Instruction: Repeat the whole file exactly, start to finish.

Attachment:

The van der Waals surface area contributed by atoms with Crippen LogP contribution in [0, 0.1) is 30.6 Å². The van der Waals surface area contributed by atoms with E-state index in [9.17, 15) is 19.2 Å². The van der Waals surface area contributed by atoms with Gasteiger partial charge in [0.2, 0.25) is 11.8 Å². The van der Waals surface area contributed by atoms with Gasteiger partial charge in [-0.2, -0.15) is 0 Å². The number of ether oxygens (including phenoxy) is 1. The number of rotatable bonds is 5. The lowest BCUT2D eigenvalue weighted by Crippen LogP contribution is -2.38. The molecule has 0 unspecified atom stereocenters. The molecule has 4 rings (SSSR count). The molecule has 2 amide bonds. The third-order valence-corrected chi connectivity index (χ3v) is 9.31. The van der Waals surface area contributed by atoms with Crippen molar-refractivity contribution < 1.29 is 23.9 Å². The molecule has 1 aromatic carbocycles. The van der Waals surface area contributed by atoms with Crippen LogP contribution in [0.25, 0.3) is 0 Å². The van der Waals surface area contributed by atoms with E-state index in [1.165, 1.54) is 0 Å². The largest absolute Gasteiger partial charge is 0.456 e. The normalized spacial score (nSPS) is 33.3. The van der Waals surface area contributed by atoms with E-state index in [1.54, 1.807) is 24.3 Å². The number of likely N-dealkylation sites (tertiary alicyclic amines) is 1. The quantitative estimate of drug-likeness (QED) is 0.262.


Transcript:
The van der Waals surface area contributed by atoms with Crippen LogP contribution in [0, 0.1) is 30.6 Å². The van der Waals surface area contributed by atoms with E-state index in [9.17, 15) is 19.2 Å². The van der Waals surface area contributed by atoms with Gasteiger partial charge in [0.2, 0.25) is 11.8 Å². The van der Waals surface area contributed by atoms with Gasteiger partial charge in [-0.2, -0.15) is 0 Å². The number of ether oxygens (including phenoxy) is 1. The number of rotatable bonds is 5. The lowest BCUT2D eigenvalue weighted by Crippen LogP contribution is -2.38. The molecule has 0 unspecified atom stereocenters. The molecule has 4 rings (SSSR count). The molecule has 2 amide bonds. The third-order valence-corrected chi connectivity index (χ3v) is 9.31. The van der Waals surface area contributed by atoms with Crippen molar-refractivity contribution < 1.29 is 23.9 Å². The molecule has 1 aromatic carbocycles. The van der Waals surface area contributed by atoms with Crippen LogP contribution in [0.25, 0.3) is 0 Å². The van der Waals surface area contributed by atoms with E-state index in [1.165, 1.54) is 0 Å². The largest absolute Gasteiger partial charge is 0.456 e. The normalized spacial score (nSPS) is 33.3. The van der Waals surface area contributed by atoms with E-state index in [1.54, 1.807) is 24.3 Å². The number of likely N-dealkylation sites (tertiary alicyclic amines) is 1. The quantitative estimate of drug-likeness (QED) is 0.262.